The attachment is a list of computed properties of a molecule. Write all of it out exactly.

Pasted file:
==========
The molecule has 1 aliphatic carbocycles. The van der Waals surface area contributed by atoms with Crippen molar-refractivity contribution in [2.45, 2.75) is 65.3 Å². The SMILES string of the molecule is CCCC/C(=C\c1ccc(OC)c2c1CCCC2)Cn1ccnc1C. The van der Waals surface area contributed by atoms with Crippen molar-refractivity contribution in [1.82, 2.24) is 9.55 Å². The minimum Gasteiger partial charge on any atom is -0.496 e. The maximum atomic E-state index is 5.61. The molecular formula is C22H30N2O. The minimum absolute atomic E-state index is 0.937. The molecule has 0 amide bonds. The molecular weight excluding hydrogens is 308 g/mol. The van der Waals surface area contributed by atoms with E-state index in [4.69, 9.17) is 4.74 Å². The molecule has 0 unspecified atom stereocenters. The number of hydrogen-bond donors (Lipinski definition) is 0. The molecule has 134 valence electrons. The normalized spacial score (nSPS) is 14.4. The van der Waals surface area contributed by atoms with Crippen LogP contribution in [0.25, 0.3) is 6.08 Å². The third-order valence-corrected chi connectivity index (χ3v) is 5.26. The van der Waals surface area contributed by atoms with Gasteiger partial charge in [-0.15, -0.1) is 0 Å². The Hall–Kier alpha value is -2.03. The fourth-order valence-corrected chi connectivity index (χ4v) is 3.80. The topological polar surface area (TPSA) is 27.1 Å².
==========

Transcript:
The molecule has 1 aliphatic carbocycles. The van der Waals surface area contributed by atoms with Crippen molar-refractivity contribution in [2.45, 2.75) is 65.3 Å². The SMILES string of the molecule is CCCC/C(=C\c1ccc(OC)c2c1CCCC2)Cn1ccnc1C. The van der Waals surface area contributed by atoms with Crippen molar-refractivity contribution in [1.82, 2.24) is 9.55 Å². The minimum Gasteiger partial charge on any atom is -0.496 e. The maximum atomic E-state index is 5.61. The molecular formula is C22H30N2O. The minimum absolute atomic E-state index is 0.937. The molecule has 0 amide bonds. The molecular weight excluding hydrogens is 308 g/mol. The van der Waals surface area contributed by atoms with E-state index in [4.69, 9.17) is 4.74 Å². The molecule has 0 unspecified atom stereocenters. The number of hydrogen-bond donors (Lipinski definition) is 0. The molecule has 134 valence electrons. The normalized spacial score (nSPS) is 14.4. The van der Waals surface area contributed by atoms with Crippen LogP contribution in [0.25, 0.3) is 6.08 Å². The third-order valence-corrected chi connectivity index (χ3v) is 5.26. The van der Waals surface area contributed by atoms with Gasteiger partial charge in [-0.15, -0.1) is 0 Å². The Hall–Kier alpha value is -2.03. The fourth-order valence-corrected chi connectivity index (χ4v) is 3.80. The topological polar surface area (TPSA) is 27.1 Å².